Export (0) Print
Expand All
Expand Minimize
22 out of 29 rated this helpful - Rate this topic

Create WMI Filters for the GPO

Updated: January 27, 2010

Applies To: Windows 7, Windows Essential Business Server, Windows SBS 2003, Windows SBS 2008, Windows Server 2000, Windows Server 2003, Windows Server 2003 R2, Windows Server 2003 with SP1, Windows Server 2003 with SP2, Windows Server 2008, Windows Server 2008 R2, Windows Vista

To make sure that each GPO associated with a group can only be applied to computers running the correct version of Windows, use the Group Policy Management MMC snap-in to create and assign WMI filters to the GPO. Although you can create a separate membership group for each GPO, you would then have to manage the memberships of the different groups. Instead, use only a single membership group, and let WMI filters automatically ensure the correct GPO is applied to each computer.

Administrative credentials

To complete these procedures, you must be a member of the Domain Administrators group, or otherwise be delegated permissions to modify the GPOs.

First, create the WMI filter and configure it to look for a specified version (or versions) of the Windows operating system.

  1. On a computer that has the Group Policy Management feature installed, click Start, click Administrative Tools, and then click Group Policy Management.

  2. If the User Account Control dialog box appears, confirm that the action it displays is what you want, and then click Continue.

  3. In the navigation pane, expand Forest: YourForestName, expand Domains, expand YourDomainName, and then click WMI Filters.

  4. Click Action, and then click New.

  5. In the Name text box, type the name of the WMI filter.

    noteNote
    Be sure to use a name that clearly indicates the purpose of the filter. Check to see if your organization has a naming convention.

  6. In the Description text box, type a description for the WMI filter. For example, if the filter excludes domain controllers, you might consider stating that in the description.

  7. Click Add.

  8. Leave the Namespace value set to root\CIMv2.

  9. In the Query text box, type:

    select * from Win32_OperatingSystem where Version like "6.%"
    

    This query will return true for computers running Windows 7, Windows Vista, Windows Server 2008, and Windows Server 2008 R2. To set a filter for just Windows 7 and Windows Server 2008 R2, use "6.1%". To set a filter for Windows Server 2003, use "5.2%". For Windows XP, use "5.1%". For Windows 2000, use "5.0%". To specify multiple versions, combine them with or, as shown in the following:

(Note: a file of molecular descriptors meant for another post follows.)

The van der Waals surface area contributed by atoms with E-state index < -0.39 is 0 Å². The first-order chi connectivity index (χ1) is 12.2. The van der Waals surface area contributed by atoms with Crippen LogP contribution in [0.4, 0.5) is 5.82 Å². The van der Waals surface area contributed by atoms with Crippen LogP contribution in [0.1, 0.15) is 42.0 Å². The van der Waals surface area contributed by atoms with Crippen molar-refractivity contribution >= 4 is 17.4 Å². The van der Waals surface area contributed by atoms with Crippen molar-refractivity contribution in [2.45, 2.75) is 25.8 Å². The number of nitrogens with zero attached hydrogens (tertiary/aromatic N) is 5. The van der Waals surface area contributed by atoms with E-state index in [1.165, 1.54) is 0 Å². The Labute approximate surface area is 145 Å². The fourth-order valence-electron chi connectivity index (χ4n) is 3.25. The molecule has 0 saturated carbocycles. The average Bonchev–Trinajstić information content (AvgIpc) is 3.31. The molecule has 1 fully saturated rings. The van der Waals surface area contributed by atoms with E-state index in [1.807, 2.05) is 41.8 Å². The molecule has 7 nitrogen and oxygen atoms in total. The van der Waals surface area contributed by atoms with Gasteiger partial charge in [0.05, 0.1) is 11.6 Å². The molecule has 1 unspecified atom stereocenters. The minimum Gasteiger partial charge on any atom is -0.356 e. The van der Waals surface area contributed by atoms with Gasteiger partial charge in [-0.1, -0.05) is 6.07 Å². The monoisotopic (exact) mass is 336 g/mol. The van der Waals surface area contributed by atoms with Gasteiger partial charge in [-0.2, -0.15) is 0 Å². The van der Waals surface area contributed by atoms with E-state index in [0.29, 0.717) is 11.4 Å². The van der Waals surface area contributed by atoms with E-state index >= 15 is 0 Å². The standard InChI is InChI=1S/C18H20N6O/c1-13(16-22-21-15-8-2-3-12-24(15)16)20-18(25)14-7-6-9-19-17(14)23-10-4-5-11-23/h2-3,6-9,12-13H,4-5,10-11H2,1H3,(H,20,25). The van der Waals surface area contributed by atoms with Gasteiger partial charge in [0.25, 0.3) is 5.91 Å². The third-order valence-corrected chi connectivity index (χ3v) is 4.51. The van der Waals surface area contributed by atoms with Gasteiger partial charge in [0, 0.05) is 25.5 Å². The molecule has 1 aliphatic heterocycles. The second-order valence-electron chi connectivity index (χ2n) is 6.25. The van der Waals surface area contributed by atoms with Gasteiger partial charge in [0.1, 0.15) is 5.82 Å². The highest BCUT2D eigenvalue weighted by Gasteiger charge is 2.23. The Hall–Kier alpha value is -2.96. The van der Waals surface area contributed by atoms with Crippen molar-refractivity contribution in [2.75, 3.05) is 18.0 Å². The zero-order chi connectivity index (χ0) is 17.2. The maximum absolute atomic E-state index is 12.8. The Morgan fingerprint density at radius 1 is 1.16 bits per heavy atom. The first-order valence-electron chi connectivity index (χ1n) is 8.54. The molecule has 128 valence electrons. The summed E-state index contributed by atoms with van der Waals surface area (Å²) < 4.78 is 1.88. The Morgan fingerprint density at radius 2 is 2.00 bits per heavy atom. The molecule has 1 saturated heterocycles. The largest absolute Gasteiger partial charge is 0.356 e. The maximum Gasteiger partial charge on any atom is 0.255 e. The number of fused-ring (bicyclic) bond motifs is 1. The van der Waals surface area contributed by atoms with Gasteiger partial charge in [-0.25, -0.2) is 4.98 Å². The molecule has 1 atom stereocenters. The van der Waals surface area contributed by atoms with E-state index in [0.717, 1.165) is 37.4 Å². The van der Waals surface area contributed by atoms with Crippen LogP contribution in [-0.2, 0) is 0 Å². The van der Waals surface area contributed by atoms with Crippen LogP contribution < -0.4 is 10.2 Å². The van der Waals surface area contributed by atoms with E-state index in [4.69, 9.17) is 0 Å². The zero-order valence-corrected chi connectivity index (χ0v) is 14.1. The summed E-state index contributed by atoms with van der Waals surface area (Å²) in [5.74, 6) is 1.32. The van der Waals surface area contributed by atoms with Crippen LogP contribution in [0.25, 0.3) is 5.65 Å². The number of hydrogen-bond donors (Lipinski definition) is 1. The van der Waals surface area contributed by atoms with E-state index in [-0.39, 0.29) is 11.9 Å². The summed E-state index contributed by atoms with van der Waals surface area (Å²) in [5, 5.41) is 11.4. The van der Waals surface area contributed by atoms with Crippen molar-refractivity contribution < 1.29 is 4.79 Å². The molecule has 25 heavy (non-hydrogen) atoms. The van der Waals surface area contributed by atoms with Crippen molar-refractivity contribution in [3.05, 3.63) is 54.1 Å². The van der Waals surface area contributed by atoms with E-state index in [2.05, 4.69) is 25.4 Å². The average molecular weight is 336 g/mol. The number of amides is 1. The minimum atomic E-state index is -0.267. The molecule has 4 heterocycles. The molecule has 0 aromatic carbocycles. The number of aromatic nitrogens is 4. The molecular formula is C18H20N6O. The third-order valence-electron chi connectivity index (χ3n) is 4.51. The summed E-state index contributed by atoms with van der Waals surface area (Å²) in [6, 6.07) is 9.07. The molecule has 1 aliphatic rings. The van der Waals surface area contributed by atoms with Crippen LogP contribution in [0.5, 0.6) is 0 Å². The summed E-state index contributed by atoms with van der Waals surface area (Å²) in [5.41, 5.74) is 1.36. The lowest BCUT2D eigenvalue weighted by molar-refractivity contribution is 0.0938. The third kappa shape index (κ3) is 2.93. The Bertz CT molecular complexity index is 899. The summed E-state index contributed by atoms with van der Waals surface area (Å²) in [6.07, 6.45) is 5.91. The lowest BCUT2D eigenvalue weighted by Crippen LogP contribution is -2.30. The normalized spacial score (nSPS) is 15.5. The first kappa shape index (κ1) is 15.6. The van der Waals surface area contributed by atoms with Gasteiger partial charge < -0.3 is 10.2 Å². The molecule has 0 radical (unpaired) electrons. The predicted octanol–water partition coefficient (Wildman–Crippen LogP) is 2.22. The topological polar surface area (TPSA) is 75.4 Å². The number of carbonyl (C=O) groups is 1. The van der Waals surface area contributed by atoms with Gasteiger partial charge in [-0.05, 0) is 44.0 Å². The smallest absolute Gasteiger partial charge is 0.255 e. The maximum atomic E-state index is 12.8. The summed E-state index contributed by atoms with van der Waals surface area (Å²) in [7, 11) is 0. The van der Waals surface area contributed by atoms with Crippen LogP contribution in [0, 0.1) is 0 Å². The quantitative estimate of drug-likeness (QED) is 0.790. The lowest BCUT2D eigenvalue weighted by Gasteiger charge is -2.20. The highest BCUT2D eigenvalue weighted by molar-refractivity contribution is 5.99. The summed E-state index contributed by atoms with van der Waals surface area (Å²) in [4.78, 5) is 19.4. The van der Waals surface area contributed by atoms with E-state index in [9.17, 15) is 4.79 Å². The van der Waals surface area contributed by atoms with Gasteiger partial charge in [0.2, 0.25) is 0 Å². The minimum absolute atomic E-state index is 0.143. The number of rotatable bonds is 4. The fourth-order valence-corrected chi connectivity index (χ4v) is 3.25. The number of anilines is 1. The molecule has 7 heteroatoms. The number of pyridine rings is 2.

... where Version like "6.0%" or Version like "5.2%"
    

    The following query returns true for any computer running Windows 2000, Windows XP, or Windows Server 2003, and false for any other version of Windows.

    ... where Version like "5.%"
    

    To restrict the query to only clients or only servers, add a clause that includes the ProductType parameter. To filter for client operating systems only, such as Windows 7 or Windows Vista, use only ProductType="1". For server operating systems that are not domain controllers, use ProductType="3". For domain controllers only, use ProductType="2". This is a useful distinction, because you often want to prevent your GPOs from being applied to the domain controllers on your network.

    The following clause returns true for all computers that are not domain controllers:

    ... where ProductType="1" or ProductType="3"
    

    The following complete query returns true for all computers running Windows Vista, and returns false for any server operating system or any other client operating system.

    select * from Win32_OperatingSystem where Version like "6.0%" and ProductType="1"
    

    The following query returns true for any computer running Windows Server 2003, except domain controllers:

    select * from Win32_OperatingSystem where Version like "5.2%" and ProductType="3"
    
  10. Click OK to save the query to the filter.

  11. Click Save to save your completed filter.

After you have created a filter with the correct query, link the filter to the GPO. Filters can be reused with many GPOs simultaneously; you do not have to create a new one for each GPO if an existing one meets your needs.

  1. On a computer that has the Group Policy Management feature installed, click Start, click Administrative Tools, and then click Group Policy Management.

  2. If the User Account Control dialog box appears, confirm that the action it displays is what you want, and then click Continue.

  3. In the navigation pane, find and then click the GPO that you want to modify.

  4. Under WMI Filtering, select the correct WMI filter from the list.

  5. Click Yes to accept the filter.

ImportantImportant
Computers running Windows 2000 cannot process WMI filters, and apply any GPO to which they have read and apply permissions. To prevent a computer running Windows 2000 from applying a GPO, you must use security group filtering.

Did you find this helpful?
(1500 characters remaining)
Thank you for your feedback

Community Additions

ADD
Show:
© 2014 Microsoft. All rights reserved.